Informing Teens About the Dangers of Vaping

Jan 8, 2020

Vaping can cause similar health risks that users of other tobacco products experience. 

Rebecca Mixon, Manager of the St. Francis Tobacco Cessation Program, explained the importance of discussing vaping with children.

Vaping among teens is rising in popularity and is expected to continue to grow in the coming years, according to market research group Euromonitor.

A vape is a battery operated device that heats a liquid nicotine filled cartridge that is inhaled and exhaled to give the sensation of smoking a cigarette.

Mixon explained that vaping can lead to health risks such as problems sleeping, mouth sores and unexplained nose bleeds.

“It can vary from one person to the next,” said Mixon. 

A report publihsed in September of 2019 from the New england Journal of Medicine showed cases of 53 patients with "severe unexplained respiratory illnesses" in Wisconsin and Illinois. All patients reported e-cigarette use 90 days before their symptoms began. 

Mixon expressed the importance of parents talking to their children and explaing the dangers of vaping and letting their child know they are providing them with information to help them. 

“They need to know you are presenting information to them,” said Mixon. “Don’t let them jump in front of this without information.”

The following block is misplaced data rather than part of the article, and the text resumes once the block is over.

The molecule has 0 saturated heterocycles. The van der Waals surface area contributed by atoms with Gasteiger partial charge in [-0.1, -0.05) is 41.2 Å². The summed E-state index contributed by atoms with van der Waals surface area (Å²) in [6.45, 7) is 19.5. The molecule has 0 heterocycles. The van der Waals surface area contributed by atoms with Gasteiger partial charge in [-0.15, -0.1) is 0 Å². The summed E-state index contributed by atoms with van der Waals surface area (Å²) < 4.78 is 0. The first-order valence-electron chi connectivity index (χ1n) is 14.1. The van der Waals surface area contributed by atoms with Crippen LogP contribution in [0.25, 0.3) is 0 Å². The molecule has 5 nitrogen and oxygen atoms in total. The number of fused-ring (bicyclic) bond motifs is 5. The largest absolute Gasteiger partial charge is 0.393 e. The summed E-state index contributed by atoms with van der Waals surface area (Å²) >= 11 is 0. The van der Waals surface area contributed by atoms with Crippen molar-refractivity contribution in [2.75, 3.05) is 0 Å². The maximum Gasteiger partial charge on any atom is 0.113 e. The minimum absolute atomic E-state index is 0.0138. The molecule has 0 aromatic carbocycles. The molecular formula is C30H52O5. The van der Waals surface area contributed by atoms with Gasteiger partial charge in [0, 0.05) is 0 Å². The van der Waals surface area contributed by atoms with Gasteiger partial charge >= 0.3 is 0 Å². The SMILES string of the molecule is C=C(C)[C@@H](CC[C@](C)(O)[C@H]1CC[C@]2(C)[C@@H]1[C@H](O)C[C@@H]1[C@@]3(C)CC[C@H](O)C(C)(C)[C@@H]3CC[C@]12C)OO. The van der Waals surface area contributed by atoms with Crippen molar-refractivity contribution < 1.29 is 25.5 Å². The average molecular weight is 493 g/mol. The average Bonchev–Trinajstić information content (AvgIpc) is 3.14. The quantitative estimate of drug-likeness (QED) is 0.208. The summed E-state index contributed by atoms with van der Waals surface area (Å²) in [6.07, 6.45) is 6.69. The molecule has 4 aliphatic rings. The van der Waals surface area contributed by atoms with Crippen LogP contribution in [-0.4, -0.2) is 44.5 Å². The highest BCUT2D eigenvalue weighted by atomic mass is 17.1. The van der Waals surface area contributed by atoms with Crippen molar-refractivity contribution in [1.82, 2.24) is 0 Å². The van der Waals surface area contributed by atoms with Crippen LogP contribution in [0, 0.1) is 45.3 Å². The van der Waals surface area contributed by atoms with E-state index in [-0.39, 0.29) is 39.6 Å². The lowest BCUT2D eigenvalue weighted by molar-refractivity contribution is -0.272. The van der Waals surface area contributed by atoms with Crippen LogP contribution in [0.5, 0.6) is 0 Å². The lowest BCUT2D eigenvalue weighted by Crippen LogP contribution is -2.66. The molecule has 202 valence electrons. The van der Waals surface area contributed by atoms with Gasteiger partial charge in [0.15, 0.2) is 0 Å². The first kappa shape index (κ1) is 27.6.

Starting the conversation with someone about the dangers of using tobacco can often be redundant and a difficult task.

When trying to help a smoker quit, a person needs to be more understanding that the user is battling an addiction and know that talking down to them can do more damage than good, according to Mixon.  

“Never talk down to someone. Meet them where they are in their journey,” said Mixon. “So often they’ve heard it a thousand times that they need to quit, and a lot of times they know. They may want to quit but you have to understand that what their dealing with is an addiction.”

Mixon explained that the level of difficulty quitting is the same for a person who has vaped for two months or 20 years.

“There are people who can use nicotine for a very short period of time and struggle for the rest of their life or they can put it down easily,” said Mixon. 

"Time to Talk" is produced with the Children's Coalition for Northeast Louisiana and BayouLife Magazine.